Wednesday, January 20, 1999
Spirit of forgiveness forgets Rose
BY TIM SULLIVAN
The Cincinnati Enquirer
The quality of mercy is not strained in sports. It droppeth as the gentle jump shot of Latrell Sprewell. It blesseth him that gives and him that takes: John Elway as well as Dan Reeves. It becomes the throned monarch better than his crown, even the exalted NBA Commissioner, David Stern.
The sports pages are full of forgiveness these days and, generally speaking, this is a good thing. Carrying grudges is a burdensome business, and it is a lousy way to go through life. Among the more useful lessons of athletics is the value of second chances. No score is truly final so long as there's another game to play. Few deeds are beyond redemption, with the notable exception of betting on baseball. (More on that later.)
Thus Sprewell, banished last season for putting a choke hold on his coach, will soon be operating at full throttle for the New York Knicks. He will have the opportunity in the media capital of the world to rebuild a reputation shredded by his efforts to strangle P.J. Carlesimo.
In related developments:
Elway and Reeves, formerly the principles in a bitter Denver divorce, are now amicable adversaries in the Super Bowl. Neither the Broncos quarterback nor the Falcons coach wants to be defined by his antagonism toward the other. Both men see the advantages of moving on.
Mike Tyson, reinstated from exile for dining on an opponent's ear, returned to the ring Saturday night with declining skills but improved table manners. Progress is slow. Hope springs eternal.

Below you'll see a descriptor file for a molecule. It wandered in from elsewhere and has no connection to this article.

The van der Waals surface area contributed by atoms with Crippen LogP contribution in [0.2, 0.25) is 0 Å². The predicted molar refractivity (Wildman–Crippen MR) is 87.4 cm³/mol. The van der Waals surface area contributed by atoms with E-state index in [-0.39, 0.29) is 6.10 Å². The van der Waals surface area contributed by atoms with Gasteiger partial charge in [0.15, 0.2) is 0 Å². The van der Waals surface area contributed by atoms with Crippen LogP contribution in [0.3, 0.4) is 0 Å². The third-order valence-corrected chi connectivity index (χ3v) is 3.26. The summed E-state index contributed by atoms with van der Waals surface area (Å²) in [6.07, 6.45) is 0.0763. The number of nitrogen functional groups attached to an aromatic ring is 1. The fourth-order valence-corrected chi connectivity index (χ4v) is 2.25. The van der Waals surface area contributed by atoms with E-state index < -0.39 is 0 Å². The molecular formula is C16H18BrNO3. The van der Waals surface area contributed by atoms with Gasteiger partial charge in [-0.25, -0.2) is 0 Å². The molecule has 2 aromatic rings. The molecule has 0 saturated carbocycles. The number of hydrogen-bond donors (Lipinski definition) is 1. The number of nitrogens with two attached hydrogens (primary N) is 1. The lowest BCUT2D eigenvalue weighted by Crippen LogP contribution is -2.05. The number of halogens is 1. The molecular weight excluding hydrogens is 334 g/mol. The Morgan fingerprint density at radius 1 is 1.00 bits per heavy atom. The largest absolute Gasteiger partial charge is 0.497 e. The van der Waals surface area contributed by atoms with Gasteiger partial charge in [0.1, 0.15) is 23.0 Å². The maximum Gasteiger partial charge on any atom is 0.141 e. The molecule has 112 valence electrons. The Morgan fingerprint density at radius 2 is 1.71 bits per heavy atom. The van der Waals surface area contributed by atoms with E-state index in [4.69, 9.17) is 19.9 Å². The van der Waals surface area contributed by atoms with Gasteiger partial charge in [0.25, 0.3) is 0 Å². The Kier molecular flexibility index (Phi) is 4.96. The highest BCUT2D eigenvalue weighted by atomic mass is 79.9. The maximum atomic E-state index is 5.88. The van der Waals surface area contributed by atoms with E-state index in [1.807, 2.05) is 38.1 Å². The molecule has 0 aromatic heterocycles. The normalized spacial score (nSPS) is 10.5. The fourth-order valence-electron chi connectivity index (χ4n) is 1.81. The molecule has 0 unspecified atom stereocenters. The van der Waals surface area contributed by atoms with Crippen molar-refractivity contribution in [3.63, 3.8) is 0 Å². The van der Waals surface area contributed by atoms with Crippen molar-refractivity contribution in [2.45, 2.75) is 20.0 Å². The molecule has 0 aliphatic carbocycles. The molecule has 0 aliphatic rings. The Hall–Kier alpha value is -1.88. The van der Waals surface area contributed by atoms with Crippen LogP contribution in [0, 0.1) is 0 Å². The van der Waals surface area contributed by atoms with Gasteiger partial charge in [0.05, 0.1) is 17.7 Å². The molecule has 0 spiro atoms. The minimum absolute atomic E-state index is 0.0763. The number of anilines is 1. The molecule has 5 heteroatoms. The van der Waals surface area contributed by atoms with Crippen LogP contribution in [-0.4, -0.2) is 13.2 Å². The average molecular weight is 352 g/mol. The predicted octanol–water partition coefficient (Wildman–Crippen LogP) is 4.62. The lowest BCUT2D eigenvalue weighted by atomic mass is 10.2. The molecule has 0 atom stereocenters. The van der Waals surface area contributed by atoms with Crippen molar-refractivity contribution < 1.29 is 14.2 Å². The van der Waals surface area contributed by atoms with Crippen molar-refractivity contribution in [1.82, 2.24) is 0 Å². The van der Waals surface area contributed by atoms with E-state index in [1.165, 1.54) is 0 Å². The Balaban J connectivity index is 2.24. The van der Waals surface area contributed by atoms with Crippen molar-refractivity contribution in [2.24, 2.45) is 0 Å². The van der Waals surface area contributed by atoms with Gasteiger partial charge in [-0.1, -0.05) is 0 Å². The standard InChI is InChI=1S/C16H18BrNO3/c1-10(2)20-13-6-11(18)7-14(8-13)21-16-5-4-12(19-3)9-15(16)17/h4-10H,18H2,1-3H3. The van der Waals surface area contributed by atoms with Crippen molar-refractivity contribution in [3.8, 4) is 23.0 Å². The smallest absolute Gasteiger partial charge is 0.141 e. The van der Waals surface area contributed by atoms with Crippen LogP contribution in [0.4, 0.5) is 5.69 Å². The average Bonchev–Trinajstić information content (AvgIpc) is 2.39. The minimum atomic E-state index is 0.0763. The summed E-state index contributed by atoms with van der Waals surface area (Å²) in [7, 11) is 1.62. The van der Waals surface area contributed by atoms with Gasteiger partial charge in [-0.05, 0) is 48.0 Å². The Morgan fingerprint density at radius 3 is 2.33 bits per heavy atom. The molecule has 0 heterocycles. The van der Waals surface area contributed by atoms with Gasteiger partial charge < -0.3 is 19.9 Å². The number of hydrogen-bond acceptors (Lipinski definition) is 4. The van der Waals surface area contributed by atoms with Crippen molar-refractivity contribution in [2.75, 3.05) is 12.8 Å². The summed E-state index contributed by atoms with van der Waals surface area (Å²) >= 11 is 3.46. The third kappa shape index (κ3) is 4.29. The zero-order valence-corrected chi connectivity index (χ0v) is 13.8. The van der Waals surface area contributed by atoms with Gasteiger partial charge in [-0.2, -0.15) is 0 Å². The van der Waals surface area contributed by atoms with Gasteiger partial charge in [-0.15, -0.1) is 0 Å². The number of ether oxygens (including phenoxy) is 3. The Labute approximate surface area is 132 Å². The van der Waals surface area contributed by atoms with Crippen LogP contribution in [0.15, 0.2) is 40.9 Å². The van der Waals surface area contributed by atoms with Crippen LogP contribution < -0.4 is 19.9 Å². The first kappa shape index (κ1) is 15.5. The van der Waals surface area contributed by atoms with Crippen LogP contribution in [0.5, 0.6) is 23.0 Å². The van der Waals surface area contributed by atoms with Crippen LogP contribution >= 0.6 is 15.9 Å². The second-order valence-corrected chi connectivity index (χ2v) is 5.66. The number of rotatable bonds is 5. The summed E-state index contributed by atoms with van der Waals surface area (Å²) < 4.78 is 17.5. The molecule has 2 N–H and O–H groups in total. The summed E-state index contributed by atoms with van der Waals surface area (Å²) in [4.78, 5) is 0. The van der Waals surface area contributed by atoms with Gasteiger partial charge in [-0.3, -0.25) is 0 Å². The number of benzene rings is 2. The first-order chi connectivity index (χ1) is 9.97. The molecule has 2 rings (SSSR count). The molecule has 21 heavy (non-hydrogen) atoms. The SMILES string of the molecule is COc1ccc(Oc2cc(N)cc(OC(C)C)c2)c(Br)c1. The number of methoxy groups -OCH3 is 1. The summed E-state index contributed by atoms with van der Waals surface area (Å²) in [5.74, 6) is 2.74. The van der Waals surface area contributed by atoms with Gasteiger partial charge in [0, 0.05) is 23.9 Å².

Petr Korda, steroid-positive last summer at Wimbledon, has escaped suspension to begin defense of his singles title at the Australian Open. Rivals complain rules have been bent. Korda claims exceptional circumstances. Officials allow for the benefit of the doubt.
Stern, fresh from solving the NBA's labor impasse, Friday reinstated those referees whose traveling violations had run afoul of the Internal Revenue Service.
Lawrence Taylor, his whole life the captive of cocaine, is likely to be elected to the Pro Football Hall of Fame next week.
Try, try again
In literature, in myth, and particularly in athletics, few themes are as enduring as reprieve and reconciliation. Each week, it seems, some prodigal athlete is welcomed back with open arms and a no-cut contract, having A) learned his lesson; B) cleaned up his act or C) paid his debt to society.
Cynicism says this trend represents deteriorating values and rampant opportunism; that some sports executive would surely sign Satan if he could tackle Terrell Davis or pitch left-handed. (In point of fact, Satan is unavailable, committed to a career in telemarketing.)
Yet the reason second chances exist is because so few of us get things right the first time. We tend to forgive human frailty because most of us are so familiar with it. Each time some sports sociopath is granted professional amnesty, the reflexive reaction is not outrage, but for some first-time caller to inquire why the same standard can not be applied to Pete Rose.
Pete twists in wind
Sixteen months since he applied for reinstatement, Rose is still waiting for a formal reply from Commissioner Bud Selig. This is 11 months longer than Rose spent in prison, and a continuing affront to the notion of due process.
Selig has no intention of reinstating Rose. To do so, he believes, would be a disservice to baseball and would desecrate the memory of his dear friend, Bart Giamatti. Because Rose is both uncontrite and unreformed and because he has been unable to refute the allegations against him, his case for clemency would seem fairly flimsy.
Yet Selig's failure to provide a speedy trial to formally hear Charlie Hustle's plea for parole makes baseball appear vindictive and hypocritical. It suggests drunken drivers, drug addicts and wife-beaters are somehow more sympathetic than compulsive gamblers.
It is unseemly. It is unfair. It is unmerciful.
Enquirer columnist Tim Sullivan welcomes your E-mail. Message him at firstname.lastname@example.org.